Characters in Dickens's works have given the English language many eponyms. In Oliver Twist, a melodramatic tale of criminal life, Mr. Brownlow saves Oliver Twist from a gang of thieves, and then adopts him. In that novel, Fagin is a receiver of stolen goods, and "You're a Fagin" is still an expression heard on the street. Think also of the miserly curmudgeon Ebenezer Scrooge in a Christman Carol; Uriah Heep in David Copperfield, epitomizing a sanctimonious hypocrite and full of sharp practices; Little Nell; and Pecksniff, pecksiffian meaning characterized by hypocrisy of unctuous insincerity.
   In 1842, Dickens traveled to the United States and Canada. From that sojourn came American Notes and Martin Chuzzlewit, a powerfully satiric novel of selfishness, hypocrisy, and financial speculation. The novel stirred up a good deal of feeling against him in the United States, but when he visited again, in 1867, he was greeted by large audiences. Unfortunately, traveling was hard on Dickens's health. He died at age fifty-eight.
   The remarks of G. K. Chesterton are worth repeating: "There can be no question of the importance of Dickens as a human event in history ... a naked flame of mere natural genius, breaking out in a man without culture, without tradition, without help from historic religions or philosophies or from the great foreign schools; and revealing a light that never was on sea or land, if only in the long fantastic shadows that it threw from common things."

Dictionary of eponyms. . 2013.

Look at other dictionaries:

  • Dickensian — ► ADJECTIVE ▪ reminiscent of the novels of Charles Dickens (1812 1870), especially in terms of the urban poverty that they portray …   English terms dictionary

  • Dickensian — adjective /dɪkɛnziæn/ a) Of or pertaining to or, especially, his writings. As though in expiation of their sires wealth, schoolboys often had to live in conditions that would have disgraced a Dickensian workhouse. b) Reminiscent of the… …   Wiktionary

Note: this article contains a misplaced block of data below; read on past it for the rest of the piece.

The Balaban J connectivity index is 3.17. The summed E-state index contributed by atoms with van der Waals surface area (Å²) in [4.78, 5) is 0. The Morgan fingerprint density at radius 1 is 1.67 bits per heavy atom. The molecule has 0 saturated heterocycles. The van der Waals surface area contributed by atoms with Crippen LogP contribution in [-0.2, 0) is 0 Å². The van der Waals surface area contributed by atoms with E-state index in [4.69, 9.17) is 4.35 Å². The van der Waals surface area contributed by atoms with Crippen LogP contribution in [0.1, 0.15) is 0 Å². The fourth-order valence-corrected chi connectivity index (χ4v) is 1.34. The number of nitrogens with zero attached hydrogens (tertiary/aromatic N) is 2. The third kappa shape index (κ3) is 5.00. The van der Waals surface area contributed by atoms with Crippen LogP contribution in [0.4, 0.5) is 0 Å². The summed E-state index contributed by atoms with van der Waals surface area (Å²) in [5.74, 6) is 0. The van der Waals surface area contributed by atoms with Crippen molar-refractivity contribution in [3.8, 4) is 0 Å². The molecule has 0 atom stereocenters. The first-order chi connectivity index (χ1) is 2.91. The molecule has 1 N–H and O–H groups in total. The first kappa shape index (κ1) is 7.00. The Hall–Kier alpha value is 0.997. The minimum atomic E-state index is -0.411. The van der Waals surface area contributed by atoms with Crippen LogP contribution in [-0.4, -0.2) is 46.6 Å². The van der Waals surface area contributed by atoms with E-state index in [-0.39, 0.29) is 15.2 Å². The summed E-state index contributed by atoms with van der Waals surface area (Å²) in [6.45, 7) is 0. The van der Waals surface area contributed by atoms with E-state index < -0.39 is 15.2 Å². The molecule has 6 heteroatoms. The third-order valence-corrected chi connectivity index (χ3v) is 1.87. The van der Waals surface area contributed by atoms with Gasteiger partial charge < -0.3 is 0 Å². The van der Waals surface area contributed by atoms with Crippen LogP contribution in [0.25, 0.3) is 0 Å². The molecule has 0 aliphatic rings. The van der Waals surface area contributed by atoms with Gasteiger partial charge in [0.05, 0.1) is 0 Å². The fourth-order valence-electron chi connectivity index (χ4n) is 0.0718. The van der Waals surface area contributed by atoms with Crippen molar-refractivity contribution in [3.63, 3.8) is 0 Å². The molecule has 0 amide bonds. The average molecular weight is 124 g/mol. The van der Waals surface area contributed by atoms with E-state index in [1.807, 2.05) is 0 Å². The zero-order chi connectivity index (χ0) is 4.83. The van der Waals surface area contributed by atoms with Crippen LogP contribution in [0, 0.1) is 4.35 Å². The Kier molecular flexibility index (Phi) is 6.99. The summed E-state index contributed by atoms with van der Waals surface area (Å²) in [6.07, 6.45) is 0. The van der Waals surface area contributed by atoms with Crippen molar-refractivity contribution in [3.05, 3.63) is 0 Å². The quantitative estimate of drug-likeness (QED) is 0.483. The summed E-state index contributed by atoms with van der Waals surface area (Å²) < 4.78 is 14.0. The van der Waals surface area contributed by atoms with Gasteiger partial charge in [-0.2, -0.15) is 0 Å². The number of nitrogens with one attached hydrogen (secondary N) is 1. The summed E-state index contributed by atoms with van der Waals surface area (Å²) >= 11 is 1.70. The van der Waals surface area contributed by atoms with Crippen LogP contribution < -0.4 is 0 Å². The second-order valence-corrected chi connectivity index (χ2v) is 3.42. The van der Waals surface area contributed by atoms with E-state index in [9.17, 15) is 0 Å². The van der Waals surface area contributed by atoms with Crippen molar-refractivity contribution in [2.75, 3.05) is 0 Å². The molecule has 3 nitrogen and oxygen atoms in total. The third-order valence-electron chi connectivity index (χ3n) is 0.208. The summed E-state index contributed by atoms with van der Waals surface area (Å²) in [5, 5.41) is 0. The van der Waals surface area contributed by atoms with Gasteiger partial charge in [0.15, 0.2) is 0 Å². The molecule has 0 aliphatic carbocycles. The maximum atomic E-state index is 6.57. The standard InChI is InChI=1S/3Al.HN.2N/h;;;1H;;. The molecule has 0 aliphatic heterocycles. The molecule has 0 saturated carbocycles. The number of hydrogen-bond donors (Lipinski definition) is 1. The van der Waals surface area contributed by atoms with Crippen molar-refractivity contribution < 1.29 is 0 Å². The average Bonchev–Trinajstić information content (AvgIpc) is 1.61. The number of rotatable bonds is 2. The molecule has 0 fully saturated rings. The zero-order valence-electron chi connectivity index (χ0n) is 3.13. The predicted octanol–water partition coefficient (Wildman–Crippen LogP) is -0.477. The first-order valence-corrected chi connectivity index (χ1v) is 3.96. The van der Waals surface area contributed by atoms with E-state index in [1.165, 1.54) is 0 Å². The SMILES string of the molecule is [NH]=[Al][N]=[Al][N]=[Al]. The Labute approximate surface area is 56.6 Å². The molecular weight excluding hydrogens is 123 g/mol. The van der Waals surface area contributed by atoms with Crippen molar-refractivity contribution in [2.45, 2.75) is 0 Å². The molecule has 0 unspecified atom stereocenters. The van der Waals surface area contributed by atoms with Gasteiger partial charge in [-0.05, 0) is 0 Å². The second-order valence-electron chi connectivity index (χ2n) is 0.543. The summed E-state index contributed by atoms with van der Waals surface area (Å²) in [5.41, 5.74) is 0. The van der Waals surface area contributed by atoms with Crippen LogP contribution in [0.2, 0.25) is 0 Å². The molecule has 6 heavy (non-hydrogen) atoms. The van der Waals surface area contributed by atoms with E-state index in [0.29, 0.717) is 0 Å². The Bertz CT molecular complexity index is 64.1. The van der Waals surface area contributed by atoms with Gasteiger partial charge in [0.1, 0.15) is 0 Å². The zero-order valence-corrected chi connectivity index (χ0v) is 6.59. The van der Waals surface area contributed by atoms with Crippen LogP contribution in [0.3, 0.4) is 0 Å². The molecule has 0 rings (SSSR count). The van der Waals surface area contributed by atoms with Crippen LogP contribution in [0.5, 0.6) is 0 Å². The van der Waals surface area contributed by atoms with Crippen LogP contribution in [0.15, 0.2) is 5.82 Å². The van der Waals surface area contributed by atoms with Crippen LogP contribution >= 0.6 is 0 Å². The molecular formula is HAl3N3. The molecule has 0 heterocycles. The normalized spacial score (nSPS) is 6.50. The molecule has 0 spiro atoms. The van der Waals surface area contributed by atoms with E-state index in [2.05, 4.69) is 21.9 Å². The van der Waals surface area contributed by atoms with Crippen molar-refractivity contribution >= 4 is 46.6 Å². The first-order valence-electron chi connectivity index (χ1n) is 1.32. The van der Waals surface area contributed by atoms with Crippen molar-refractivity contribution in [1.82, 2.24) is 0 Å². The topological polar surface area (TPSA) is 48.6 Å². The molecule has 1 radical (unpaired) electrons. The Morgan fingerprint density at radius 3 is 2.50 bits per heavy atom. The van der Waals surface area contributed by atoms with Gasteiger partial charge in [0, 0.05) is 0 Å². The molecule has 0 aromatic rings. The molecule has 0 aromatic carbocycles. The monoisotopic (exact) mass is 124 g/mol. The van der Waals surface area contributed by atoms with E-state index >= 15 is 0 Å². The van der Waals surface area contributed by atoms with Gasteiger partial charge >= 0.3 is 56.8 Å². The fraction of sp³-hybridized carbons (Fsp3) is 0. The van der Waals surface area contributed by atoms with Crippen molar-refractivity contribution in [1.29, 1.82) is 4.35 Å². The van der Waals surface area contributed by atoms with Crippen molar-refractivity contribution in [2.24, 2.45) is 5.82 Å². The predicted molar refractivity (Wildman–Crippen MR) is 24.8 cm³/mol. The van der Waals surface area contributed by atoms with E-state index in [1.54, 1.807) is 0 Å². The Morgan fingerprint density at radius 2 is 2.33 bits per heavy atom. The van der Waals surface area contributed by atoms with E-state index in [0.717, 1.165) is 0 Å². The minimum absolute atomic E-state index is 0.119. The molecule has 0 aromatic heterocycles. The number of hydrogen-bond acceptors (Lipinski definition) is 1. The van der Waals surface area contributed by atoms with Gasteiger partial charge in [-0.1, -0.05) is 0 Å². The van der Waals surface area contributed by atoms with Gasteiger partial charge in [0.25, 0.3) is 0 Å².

• Dickensian — Dic|ken|si|an [dıˈkenziən] adj Dickensian buildings, living conditions etc are poor, dirty, and unpleasant ▪ a single mother living in a Dickensian block of flats …   Dictionary of contemporary English

  • Dickensian — adjective Dickensian buildings, living conditions etc are poor, dirty, and unpleasant: a single mother living in a Dickensian block of flats …   Longman dictionary of contemporary English

  • Dickensian — /dəˈkɛnziən/ (say duh kenzeeuhn) adjective 1. of or relating to Charles Dickens or his works. 2. of or relating to conditions of social decay or poverty such as are portrayed in the novels of Dickens: Dickensian squalor. 3. of or relating to an… …   Australian English dictionary

  • Dickensian — adjective see Dickens …   New Collegiate Dictionary

  • Dickensian — See Dickens, Charles John Huffam. * * * …   Universalium

  • Dickensian — Dick|en|si|an [ dı kenziən ] adjective typical of the novels of Charles Dickens or of 19th century England as he described it …   Usage of the words and phrases in modern English

  • Dickensian — adj. pertaining to Charles Dickens or his style of writing …   English contemporary dictionary

  • Dickensian — [dɪ kɛnzɪən] adjective reminiscent of the novels of Charles Dickens, especially in terms of the poverty and squalor that they portray …   English new terms dictionary